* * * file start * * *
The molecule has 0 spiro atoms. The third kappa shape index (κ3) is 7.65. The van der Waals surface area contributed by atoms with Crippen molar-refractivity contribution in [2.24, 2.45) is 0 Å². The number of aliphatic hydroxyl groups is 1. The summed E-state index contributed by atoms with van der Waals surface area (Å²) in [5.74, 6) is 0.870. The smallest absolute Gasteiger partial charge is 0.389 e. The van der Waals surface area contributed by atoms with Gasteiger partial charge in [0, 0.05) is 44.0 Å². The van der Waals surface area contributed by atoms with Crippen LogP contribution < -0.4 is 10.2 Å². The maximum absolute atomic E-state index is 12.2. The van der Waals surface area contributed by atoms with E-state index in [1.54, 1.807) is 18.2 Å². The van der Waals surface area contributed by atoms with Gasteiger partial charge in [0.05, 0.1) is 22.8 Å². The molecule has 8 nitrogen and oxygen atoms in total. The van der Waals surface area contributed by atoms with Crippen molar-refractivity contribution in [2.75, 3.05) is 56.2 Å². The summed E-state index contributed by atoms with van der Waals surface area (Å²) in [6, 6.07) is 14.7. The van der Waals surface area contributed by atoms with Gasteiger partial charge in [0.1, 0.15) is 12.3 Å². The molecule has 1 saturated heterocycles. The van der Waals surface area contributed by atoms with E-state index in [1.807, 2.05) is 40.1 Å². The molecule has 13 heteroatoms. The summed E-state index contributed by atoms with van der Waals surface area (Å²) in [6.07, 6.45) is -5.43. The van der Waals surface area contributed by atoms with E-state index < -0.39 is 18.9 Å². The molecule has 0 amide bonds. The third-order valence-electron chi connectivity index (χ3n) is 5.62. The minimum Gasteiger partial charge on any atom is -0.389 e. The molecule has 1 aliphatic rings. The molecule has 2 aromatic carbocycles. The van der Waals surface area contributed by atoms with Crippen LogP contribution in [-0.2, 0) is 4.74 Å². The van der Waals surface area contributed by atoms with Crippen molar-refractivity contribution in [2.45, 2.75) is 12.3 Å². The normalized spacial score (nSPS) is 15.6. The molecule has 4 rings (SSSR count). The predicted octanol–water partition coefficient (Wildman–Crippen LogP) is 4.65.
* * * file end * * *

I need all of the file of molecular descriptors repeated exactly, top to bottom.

The molecule has 0 spiro atoms. The third kappa shape index (κ3) is 7.65. The van der Waals surface area contributed by atoms with Crippen molar-refractivity contribution in [2.24, 2.45) is 0 Å². The number of aliphatic hydroxyl groups is 1. The summed E-state index contributed by atoms with van der Waals surface area (Å²) in [5.74, 6) is 0.870. The smallest absolute Gasteiger partial charge is 0.389 e. The van der Waals surface area contributed by atoms with Gasteiger partial charge in [0, 0.05) is 44.0 Å². The van der Waals surface area contributed by atoms with Crippen LogP contribution < -0.4 is 10.2 Å². The maximum absolute atomic E-state index is 12.2. The van der Waals surface area contributed by atoms with E-state index in [1.54, 1.807) is 18.2 Å². The van der Waals surface area contributed by atoms with Gasteiger partial charge in [0.05, 0.1) is 22.8 Å². The molecule has 8 nitrogen and oxygen atoms in total. The van der Waals surface area contributed by atoms with Crippen molar-refractivity contribution in [2.75, 3.05) is 56.2 Å². The summed E-state index contributed by atoms with van der Waals surface area (Å²) in [6, 6.07) is 14.7. The van der Waals surface area contributed by atoms with Gasteiger partial charge in [0.1, 0.15) is 12.3 Å². The molecule has 1 saturated heterocycles. The van der Waals surface area contributed by atoms with E-state index in [1.807, 2.05) is 40.1 Å². The molecule has 13 heteroatoms. The summed E-state index contributed by atoms with van der Waals surface area (Å²) in [6.07, 6.45) is -5.43. The van der Waals surface area contributed by atoms with E-state index < -0.39 is 18.9 Å². The molecule has 0 amide bonds. The third-order valence-electron chi connectivity index (χ3n) is 5.62. The minimum Gasteiger partial charge on any atom is -0.389 e. The molecule has 1 aliphatic rings. The molecule has 2 aromatic carbocycles. The van der Waals surface area contributed by atoms with Crippen LogP contribution in [-0.2, 0) is 4.74 Å². The van der Waals surface area contributed by atoms with Crippen molar-refractivity contribution in [2.45, 2.75) is 12.3 Å². The normalized spacial score (nSPS) is 15.6. The molecule has 4 rings (SSSR count). The predicted octanol–water partition coefficient (Wildman–Crippen LogP) is 4.65.